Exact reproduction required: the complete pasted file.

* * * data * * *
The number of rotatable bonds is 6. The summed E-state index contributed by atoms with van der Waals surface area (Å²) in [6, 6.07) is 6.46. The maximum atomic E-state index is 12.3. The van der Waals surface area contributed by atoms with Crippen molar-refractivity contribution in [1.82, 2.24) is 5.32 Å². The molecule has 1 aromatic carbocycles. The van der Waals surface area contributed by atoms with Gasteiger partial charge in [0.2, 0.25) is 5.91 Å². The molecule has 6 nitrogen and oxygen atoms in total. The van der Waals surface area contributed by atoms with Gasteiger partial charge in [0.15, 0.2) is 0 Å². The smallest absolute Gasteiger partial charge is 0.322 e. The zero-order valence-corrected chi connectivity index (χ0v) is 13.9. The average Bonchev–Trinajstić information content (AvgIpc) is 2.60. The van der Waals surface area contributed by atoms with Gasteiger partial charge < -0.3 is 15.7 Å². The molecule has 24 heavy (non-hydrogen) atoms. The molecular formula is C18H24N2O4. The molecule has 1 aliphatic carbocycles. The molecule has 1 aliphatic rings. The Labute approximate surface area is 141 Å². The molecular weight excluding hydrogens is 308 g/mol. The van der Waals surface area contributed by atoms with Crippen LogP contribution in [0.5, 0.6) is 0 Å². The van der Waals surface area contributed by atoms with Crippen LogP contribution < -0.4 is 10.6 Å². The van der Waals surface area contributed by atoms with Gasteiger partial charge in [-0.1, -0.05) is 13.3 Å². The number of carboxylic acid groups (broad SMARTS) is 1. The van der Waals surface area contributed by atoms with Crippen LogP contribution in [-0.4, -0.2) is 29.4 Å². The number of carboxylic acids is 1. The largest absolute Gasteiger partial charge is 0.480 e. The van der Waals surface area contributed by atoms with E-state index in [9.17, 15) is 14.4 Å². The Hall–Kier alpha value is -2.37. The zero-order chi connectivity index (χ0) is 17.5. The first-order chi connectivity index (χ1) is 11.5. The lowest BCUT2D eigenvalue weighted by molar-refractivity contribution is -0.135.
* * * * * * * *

The number of rotatable bonds is 6. The summed E-state index contributed by atoms with van der Waals surface area (Å²) in [6, 6.07) is 6.46. The maximum atomic E-state index is 12.3. The van der Waals surface area contributed by atoms with Crippen molar-refractivity contribution in [1.82, 2.24) is 5.32 Å². The molecule has 1 aromatic carbocycles. The van der Waals surface area contributed by atoms with Gasteiger partial charge in [0.2, 0.25) is 5.91 Å². The molecule has 6 nitrogen and oxygen atoms in total. The van der Waals surface area contributed by atoms with Gasteiger partial charge in [0.15, 0.2) is 0 Å². The smallest absolute Gasteiger partial charge is 0.322 e. The zero-order valence-corrected chi connectivity index (χ0v) is 13.9. The average Bonchev–Trinajstić information content (AvgIpc) is 2.60. The van der Waals surface area contributed by atoms with Gasteiger partial charge < -0.3 is 15.7 Å². The molecule has 24 heavy (non-hydrogen) atoms. The molecular formula is C18H24N2O4. The molecule has 1 aliphatic carbocycles. The molecule has 1 aliphatic rings. The Labute approximate surface area is 141 Å². The molecular weight excluding hydrogens is 308 g/mol. The van der Waals surface area contributed by atoms with Crippen LogP contribution in [0.5, 0.6) is 0 Å². The van der Waals surface area contributed by atoms with Crippen LogP contribution < -0.4 is 10.6 Å². The van der Waals surface area contributed by atoms with Gasteiger partial charge in [-0.1, -0.05) is 13.3 Å². The number of carboxylic acid groups (broad SMARTS) is 1. The van der Waals surface area contributed by atoms with Crippen LogP contribution in [-0.4, -0.2) is 29.4 Å². The number of carboxylic acids is 1. The largest absolute Gasteiger partial charge is 0.480 e. The van der Waals surface area contributed by atoms with E-state index in [9.17, 15) is 14.4 Å². The Hall–Kier alpha value is -2.37. The zero-order chi connectivity index (χ0) is 17.5. The first-order chi connectivity index (χ1) is 11.5. The lowest BCUT2D eigenvalue weighted by molar-refractivity contribution is -0.135.